Verizon is partnering with Amazon to use the tech giant’s coming satellite internet system to expand rural broadband access in the United States.

Amazon is working on Project Kuiper, a network of 3,236 satellites that it plans to use to provide high-speed internet to anywhere in the world. While Amazon has yet to launch its first Kuiper satellites, the Federal Communications Commission last year authorized the system and the company has said that it plans to “invest more than $10 billion” in Kuiper.

The companies’ partnership will see Verizon use Amazon’s system as an extension of its terrestrial service, with Kuiper adding “cellular backhaul solutions to extend Verizon’s 4G/LTE and 5G data networks,” the companies said.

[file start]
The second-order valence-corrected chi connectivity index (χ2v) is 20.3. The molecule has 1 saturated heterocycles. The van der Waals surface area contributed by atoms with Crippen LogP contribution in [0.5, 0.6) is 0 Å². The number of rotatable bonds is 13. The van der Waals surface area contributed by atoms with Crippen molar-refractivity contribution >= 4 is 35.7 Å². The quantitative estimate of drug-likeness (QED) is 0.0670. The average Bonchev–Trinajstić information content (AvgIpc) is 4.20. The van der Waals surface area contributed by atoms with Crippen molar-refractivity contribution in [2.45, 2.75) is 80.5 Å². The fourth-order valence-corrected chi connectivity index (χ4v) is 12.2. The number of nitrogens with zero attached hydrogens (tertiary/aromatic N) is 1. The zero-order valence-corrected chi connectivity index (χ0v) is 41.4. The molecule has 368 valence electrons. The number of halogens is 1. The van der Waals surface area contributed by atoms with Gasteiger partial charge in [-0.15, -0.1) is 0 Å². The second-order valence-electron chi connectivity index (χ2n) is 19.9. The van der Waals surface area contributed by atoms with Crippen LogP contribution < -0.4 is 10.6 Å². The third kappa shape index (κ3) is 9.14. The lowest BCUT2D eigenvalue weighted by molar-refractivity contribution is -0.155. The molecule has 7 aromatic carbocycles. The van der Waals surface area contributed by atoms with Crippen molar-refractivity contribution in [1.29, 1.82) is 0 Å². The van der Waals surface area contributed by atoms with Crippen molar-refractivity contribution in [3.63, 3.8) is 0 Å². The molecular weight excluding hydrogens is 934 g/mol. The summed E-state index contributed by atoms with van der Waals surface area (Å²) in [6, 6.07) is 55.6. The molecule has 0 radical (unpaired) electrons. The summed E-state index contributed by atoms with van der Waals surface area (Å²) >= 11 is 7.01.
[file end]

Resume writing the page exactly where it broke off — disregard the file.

Amazon’s and Verizon’s teams have begun working together “to define technical requirements to help extend fixed wireless coverage to rural and remote communities across the United States.”

The companies see a wide variety of use cases for Kuiper’s extension of Verizon’s network, noting it will look at “joint connectivity solutions” for industries including agriculture, energy, manufacturing, education, emergency response, transportation and more.

The FCC’s authorization of Kuiper means Amazon is required to deploy half of its planned satellites within six years, so the company is on the clock to deliver about 1,600 in orbit by July 2026.